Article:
- Running Gag: Twice, Elliot's characters have been featured to respond to RPs in the shoutbox at the bottom of the page rather than in the actual thread. The first time, Felix went on to have a cameo in Ishkabibble. The second time, Elliot jokingly suggested that the statement was canon and Carlos really did make to leave the gym in (Dis)Orientation.
- Strawman Has a Point: Done In-Universe. In her first speech to Terminer Academy, Thyra name drops Williams' city, and then proceeds to point out that with the number of violent and criminal Powers, normal people are totally justified in being terrified of them, and unless the Powered community straightens their act up, they're actually deserving of all the scorn they receive.
- Super Weight: Characters from all levels have been seen, though there's a strong trend towards 1's and 2's. The Case of the Burgled Boullogne is distinct in that its protagonist is around a -1, though.
- Weapons Kitchen Sink: Unless the RP is a very specific genre piece like Gasoline, don't expect all the characters to use thematically consistent weapons. Heck, even when it is, be prepared for a surprise or two.
- Awesome Moment of Crowning: The plot is gearing toward the coronation of Princess Sabriel.
- Finding Judas: Somebody in Drakengrad is offing the nobles behind the scenes, and it's up to our intrepid heroes to find out who.
- Plot-Triggering Death: Tris Bentha's - though he's not the first victim in this string of seemingly related assassinations, his death is the one that impels Valon to use the coronation as a covert investigation.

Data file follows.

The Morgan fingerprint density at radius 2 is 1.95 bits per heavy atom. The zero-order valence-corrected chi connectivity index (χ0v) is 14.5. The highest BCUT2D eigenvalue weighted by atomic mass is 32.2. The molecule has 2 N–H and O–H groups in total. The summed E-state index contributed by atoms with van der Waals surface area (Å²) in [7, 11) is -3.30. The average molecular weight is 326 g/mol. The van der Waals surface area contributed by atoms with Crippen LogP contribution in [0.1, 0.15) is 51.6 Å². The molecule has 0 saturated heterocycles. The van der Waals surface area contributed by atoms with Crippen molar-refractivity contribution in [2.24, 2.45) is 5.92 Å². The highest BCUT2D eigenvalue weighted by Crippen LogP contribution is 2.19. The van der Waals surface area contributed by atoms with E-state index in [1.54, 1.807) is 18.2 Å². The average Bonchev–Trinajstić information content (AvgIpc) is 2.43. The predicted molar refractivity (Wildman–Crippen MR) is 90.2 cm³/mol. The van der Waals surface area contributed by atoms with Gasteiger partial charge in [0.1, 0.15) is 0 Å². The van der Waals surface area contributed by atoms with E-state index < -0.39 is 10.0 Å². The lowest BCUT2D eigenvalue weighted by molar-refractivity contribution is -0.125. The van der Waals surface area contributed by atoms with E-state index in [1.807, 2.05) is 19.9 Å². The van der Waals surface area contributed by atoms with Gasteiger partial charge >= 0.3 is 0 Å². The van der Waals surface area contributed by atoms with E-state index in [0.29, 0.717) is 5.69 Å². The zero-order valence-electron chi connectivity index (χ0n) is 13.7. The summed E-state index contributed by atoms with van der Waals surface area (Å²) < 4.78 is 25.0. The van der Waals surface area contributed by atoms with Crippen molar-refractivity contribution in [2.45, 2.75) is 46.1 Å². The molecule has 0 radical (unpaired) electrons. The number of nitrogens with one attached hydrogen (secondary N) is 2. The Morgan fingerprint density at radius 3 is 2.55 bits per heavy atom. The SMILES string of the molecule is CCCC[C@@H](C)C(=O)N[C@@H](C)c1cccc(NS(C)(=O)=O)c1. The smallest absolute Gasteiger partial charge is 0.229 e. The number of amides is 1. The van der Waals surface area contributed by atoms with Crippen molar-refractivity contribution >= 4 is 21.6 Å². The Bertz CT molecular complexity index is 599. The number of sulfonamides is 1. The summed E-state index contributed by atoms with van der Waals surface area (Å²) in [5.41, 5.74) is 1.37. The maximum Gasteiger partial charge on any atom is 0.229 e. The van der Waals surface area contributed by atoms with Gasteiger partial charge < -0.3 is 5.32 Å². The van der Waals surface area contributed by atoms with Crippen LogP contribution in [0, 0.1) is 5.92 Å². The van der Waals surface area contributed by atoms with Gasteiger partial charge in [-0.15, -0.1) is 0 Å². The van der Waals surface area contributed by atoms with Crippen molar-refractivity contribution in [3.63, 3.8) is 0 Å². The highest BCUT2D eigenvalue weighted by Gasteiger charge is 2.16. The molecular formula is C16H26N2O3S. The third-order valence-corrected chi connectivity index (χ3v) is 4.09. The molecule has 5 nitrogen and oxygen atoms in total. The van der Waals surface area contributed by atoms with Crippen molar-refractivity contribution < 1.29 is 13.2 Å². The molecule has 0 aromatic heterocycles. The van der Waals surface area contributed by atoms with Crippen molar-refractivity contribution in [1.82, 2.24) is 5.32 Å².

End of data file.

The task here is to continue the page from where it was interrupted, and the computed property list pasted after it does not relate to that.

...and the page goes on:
- Remember the New Guy?: A variant. Esther Damrosch had quite a detailed introduction back in Crystal 2, but she and Valon didn't cross paths onscreen there. It therefore has to be expounded in dialogue that the two of them struck up a friendly acquaintanceship at the festival, to explain her invitation to the ceremony.
- Spiritual Successor: Though the Crystal saga was orphaned by the retirement of its creator Bulbs, King's Men can be viewed as an unofficial "Crystal Part 3", between the emphasis on Valon's duties as a king as opposed to a freelancing badass, the tone of courtly festivity underpinned by political intrigue, and the appearances of non-Drakengrad guests Nadeshi and Esther.
- Entertainingly Wrong: The whole cast hasn't been formally introduced, and so the first page of the plot is filled with them making all sorts of wild assumptions about the other teammates they're working with.
- Freefall Fight: Played around with. The creatures that attack have no real malice, but they enjoy eating parachutes, which makes them dangerous for the skydivers.
- Hailfire Peaks: The plot takes place in a volcanic region above the Arctic circle.
- Macross Missile Massacre: Kendil's "Arrow of Neith" takes this form, splitting to hit dozens of opponents.
- Open Mouth, Insert Foot: Kendil tries to encourage the group to "get out of dodge" and accidentally says "Get out of dog"... To Treasach, whose canine companion and closest friend just died horribly.
- Apocalyptic Log: Somewhat subverted. Though the author, Patrick Mchart keeps track of things as they go sour, when things really go wrong, a second party writes about his death, and leaves the journal as a warning to those who would meddle with the ruins.